The consumer world is going bonkers over voice command technology (“gadgets,” really). But Siri, Cortana, Alexa, Google, and Bixby are just first generation (more like Beta versions) of it.
“Wow, I can turn on lights, raise the temperature of my home, play music, set alarms, check the weather, place calls”…and the list continues to grow.
All of this information our AI friends collect goes out to the cloud and, thick as thieves, they’re sifting through relevant content and re-marketing it back to us. You are an amazing resource of information for voice command technology itself.
Now, is this technology ready for prime time, commercial technology spaces? In my opinion: NOPE!
Voice Command and Corporate Spaces: Not Ready Yet
Sure, we can use voice command to turn the lights on and lower the shades. Besides those, though, there’s not much more they can do in commercial technology.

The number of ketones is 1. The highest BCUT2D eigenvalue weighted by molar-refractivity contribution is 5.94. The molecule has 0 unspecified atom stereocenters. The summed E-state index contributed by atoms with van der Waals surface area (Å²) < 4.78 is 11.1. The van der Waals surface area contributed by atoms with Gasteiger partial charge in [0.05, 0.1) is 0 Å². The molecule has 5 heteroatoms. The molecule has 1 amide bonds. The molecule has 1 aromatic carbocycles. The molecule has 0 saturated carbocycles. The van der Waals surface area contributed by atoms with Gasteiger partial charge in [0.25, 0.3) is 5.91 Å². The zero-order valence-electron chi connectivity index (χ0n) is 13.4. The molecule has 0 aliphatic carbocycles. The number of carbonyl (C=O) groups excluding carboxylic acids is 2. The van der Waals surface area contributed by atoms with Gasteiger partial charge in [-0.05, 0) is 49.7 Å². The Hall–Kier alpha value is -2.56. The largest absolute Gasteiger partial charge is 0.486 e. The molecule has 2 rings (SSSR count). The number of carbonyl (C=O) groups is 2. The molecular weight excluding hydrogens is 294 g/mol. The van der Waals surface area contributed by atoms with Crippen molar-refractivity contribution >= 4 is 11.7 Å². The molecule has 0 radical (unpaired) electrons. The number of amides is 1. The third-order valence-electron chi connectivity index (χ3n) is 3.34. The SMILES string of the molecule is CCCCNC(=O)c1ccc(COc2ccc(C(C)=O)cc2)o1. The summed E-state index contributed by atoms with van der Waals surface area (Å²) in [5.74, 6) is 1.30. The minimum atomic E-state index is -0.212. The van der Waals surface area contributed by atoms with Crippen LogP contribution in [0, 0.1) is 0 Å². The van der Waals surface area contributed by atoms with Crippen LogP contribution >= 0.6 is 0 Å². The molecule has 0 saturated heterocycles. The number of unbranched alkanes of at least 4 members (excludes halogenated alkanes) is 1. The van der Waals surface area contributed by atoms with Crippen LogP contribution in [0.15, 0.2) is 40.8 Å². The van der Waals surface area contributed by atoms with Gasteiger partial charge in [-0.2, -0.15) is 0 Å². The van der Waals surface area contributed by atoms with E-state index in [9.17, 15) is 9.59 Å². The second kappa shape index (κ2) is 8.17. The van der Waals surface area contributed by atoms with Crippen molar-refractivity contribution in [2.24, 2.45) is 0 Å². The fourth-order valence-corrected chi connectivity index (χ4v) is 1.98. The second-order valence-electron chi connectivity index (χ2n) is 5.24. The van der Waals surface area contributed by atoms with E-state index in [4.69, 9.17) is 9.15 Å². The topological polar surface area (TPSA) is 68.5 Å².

It is very unfortunate typical touch screen became an over-complicated technology – mostly due to the overzealous geek programmers that insisted on fitting every button and command available onto the control panel pages.
We’re just not at the point where we could use AI smoothly while establishing an audio or videoconference, displaying a laptop or PC, etc.
Think of all the voice libraries that would have to be “trained” for true voice recognition across all forms of voices, languages, accents and dialects. Will we establish some universal form of voice commands? And are any of our corporate clients going to allow “microphones” in conference rooms that are open to the (public) cloud?
How about this?
“Alexa – please set the lights for videoconferencing, lower the shades – establish a multipoint videoconference between NY room 5A, London Room 2B and Hong Kong Room 3C…
“…Please also dial the audio bridge for dial-in only callers and once established and the meeting starts, please enable the front laptop connection in Tokyo for content sharing.”
And I misspoke earlier, this technology is actually second-generation audio control. I believe the first gen went something like this: “Clap On – Clap Off”.